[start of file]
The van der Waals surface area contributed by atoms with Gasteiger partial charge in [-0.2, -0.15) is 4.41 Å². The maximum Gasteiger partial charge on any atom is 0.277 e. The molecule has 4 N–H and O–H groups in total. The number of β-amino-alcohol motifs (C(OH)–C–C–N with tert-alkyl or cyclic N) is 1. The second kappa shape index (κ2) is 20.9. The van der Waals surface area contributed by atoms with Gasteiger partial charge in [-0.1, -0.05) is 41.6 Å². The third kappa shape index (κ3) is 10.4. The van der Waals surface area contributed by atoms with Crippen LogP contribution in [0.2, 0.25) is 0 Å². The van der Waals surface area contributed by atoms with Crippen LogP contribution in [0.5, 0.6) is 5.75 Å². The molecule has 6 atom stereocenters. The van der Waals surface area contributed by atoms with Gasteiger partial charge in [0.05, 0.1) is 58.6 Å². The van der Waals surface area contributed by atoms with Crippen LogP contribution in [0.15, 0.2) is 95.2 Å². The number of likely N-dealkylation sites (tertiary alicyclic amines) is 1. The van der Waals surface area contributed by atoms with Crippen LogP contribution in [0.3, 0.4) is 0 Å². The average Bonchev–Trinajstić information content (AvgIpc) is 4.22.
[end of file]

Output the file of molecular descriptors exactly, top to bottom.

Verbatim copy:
The van der Waals surface area contributed by atoms with Gasteiger partial charge in [-0.2, -0.15) is 4.41 Å². The maximum Gasteiger partial charge on any atom is 0.277 e. The molecule has 4 N–H and O–H groups in total. The number of β-amino-alcohol motifs (C(OH)–C–C–N with tert-alkyl or cyclic N) is 1. The second kappa shape index (κ2) is 20.9. The van der Waals surface area contributed by atoms with Gasteiger partial charge in [-0.1, -0.05) is 41.6 Å². The third kappa shape index (κ3) is 10.4. The van der Waals surface area contributed by atoms with Crippen LogP contribution in [0.2, 0.25) is 0 Å². The van der Waals surface area contributed by atoms with Crippen LogP contribution in [0.5, 0.6) is 5.75 Å². The molecule has 6 atom stereocenters. The van der Waals surface area contributed by atoms with Gasteiger partial charge in [0.05, 0.1) is 58.6 Å². The van der Waals surface area contributed by atoms with Crippen LogP contribution in [0.15, 0.2) is 95.2 Å². The number of likely N-dealkylation sites (tertiary alicyclic amines) is 1. The van der Waals surface area contributed by atoms with Crippen LogP contribution in [0.3, 0.4) is 0 Å². The average Bonchev–Trinajstić information content (AvgIpc) is 4.22.